I am a fairly new owner of a baby kenyan sand boa, and I completely understand what you mean about feeding. I also love all animals and have owned rodents in the past. It seems like a hard thing to think about, however once you own the snake, the thought of giving a mouse for food becomes much easier because all you can see is a hungry little animal who I am sure you want to keep happy. Once they are your pet and you form a bond with them, you will do what it takes to keep them healthy and happy. I can say that from experience because I swore I would never feed a live mouse, however when my baby KSB was refusing to eat, I had to resort in feeding him live pinkies. I wasn't thrilled, however it got him to eat which made me happy in the end. The best piece of advice I have is to try and get it to feed in it's enclosure or a separate container (whichever you prefer) and just leave it in there with the feeder and walk away, that way you do not have to participate. HOWEVER, you should be prepared that if that does not work, you may have to participate and do the zombie dance with the feeder.

Best of luck!
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Old 11-14-17, 12:58 AM   #4 (permalink)
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Re: feeling guilty about feeding

Serious question - do you eat meat? If you do do you think about the cute little animal now sat on your plate?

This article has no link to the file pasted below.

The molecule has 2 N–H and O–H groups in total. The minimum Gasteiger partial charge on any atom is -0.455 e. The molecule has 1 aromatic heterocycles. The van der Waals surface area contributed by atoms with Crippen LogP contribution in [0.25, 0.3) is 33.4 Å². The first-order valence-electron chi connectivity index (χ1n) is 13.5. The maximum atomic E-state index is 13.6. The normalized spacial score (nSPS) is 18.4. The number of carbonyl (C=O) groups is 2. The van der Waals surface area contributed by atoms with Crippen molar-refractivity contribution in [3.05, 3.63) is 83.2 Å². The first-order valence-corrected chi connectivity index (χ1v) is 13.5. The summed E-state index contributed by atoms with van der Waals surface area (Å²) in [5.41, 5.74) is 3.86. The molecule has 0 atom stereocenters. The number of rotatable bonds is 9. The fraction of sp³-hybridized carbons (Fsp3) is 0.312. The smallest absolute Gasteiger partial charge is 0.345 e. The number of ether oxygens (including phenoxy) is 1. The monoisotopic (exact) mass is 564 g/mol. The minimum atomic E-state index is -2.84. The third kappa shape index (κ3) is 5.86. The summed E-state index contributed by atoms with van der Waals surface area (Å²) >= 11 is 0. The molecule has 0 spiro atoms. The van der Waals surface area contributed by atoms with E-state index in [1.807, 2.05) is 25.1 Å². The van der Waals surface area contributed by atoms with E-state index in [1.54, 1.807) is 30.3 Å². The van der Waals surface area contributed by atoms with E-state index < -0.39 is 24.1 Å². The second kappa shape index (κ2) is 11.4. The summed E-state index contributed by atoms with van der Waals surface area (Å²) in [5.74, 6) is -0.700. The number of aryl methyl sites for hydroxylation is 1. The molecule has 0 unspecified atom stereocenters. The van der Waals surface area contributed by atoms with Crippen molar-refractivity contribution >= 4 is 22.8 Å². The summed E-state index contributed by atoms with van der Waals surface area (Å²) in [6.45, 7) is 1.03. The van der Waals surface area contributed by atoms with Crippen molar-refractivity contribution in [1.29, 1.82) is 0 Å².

If you just view it as food then try and view the rodent in the same manner - it's just food.

Detach yourself from what it was to what it is.
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Old 11-14-17, 05:31 PM   #5 (permalink)
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Re: feeling guilty about feeding

You could always get a a snake that eats bugs or fish or toads....etc. Some are hard to get and care for.
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Old 11-17-17, 12:13 PM   #6 (permalink)
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Re: feeling guilty about feeding

Thanks everyone! Live feeding is definitely my last resort and the hardest thing to do, but I guess anything other than that I should just view it just like a piece of meat that I eat daily! Can't wait to get my little noodle